First Look Media's Morgan Marquis-Boire and Crowdstrike's Dmitri Alperovitch on why nation-states are the hackers we should be most afraid of
Don’t worry about dorm-room hackers, crime rings, or the mafia, said two cyber-security experts Thursday at the Washington Ideas Forum.
Worry about the government. Or, rather, the governments, plural.
“These attacks are happening all the time,” said Dmitri Alperovitch, CTO and co-founder at Crowdstrike, of attacks on American corporate and government servers. “These are not malicious actors, but nation-states, and they want to steal our intellectual property so they can better compete on the markets.”
(As a private cybersecurity company, Crowdstrike is in the business of protecting companies from exactly these kinds of targeted IP attacks.)
Morgan Marquis-Boire, the director of security at First Look Media, agreed. As security lead at that news startup, Marquis-Boire is charged with protecting some of the reporters most focused on the Snowden leaks. And journalistic organizations, he said, are another frequent target of state-sponsored attacks. More than 20 top media outlets have been hacked by governments or others acting in their stead.
Both men focused on the asymmetry of the attacks, and the impossibility of ever fully being protected from them. If you’re doing a story on Chinese leaders illegally enriching themselves, Alperovitch said, “I can guarantee you, you’re already infected.”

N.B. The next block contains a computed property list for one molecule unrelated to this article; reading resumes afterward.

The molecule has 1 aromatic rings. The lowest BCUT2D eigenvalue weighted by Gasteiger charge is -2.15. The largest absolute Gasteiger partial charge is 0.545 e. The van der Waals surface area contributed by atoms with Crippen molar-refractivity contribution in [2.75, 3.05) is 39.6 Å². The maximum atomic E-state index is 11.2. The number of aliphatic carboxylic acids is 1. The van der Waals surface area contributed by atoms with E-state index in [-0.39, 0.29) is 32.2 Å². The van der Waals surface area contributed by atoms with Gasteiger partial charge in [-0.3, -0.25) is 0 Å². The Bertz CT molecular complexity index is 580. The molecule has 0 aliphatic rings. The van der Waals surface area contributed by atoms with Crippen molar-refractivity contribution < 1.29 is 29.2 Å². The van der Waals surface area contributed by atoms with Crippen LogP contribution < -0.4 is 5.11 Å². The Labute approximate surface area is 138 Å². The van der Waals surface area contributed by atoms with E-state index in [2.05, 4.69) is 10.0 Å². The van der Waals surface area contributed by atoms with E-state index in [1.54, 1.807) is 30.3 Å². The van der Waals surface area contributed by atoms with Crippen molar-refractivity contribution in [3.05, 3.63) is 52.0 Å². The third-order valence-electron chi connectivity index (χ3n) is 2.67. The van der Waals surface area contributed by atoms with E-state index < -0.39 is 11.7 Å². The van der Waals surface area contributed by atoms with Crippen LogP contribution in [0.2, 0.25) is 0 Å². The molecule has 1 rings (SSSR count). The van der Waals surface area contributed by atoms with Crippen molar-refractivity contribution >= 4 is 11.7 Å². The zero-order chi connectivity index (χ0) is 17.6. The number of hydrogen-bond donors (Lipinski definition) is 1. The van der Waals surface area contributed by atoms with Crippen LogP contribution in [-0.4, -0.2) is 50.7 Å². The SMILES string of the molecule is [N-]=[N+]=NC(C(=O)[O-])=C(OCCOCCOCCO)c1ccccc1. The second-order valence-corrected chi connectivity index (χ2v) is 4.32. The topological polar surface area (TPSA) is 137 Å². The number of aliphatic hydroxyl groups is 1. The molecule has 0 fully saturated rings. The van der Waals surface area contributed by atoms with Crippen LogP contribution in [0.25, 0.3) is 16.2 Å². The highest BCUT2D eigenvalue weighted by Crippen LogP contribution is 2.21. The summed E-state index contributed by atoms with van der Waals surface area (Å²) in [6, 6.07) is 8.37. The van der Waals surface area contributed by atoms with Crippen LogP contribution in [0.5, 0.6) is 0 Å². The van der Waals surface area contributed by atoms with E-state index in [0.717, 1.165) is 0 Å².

Would such espionage attacks ever slow down? Moderator Mary Louise Kelly recalled a quote of Marquis-Boire’s in a 2012 New York Times story: “I can’t wait for the day when I can sleep in and watch movies and go to the pub instead of analyzing malware and pondering the state of the global cybersurveillance industry.”
Is such a day on the horizon?
“This is just espionage,” said Alperovitch. “It’s a human problem, not a technical problem.”
Marquis-Boire was less sure. He hailed the “greater transparency and dialogue around surveillance right now.” Spying on companies and governments might never stop, he said, but soon, as citizens spied on by their own government, “we might have more of a say.”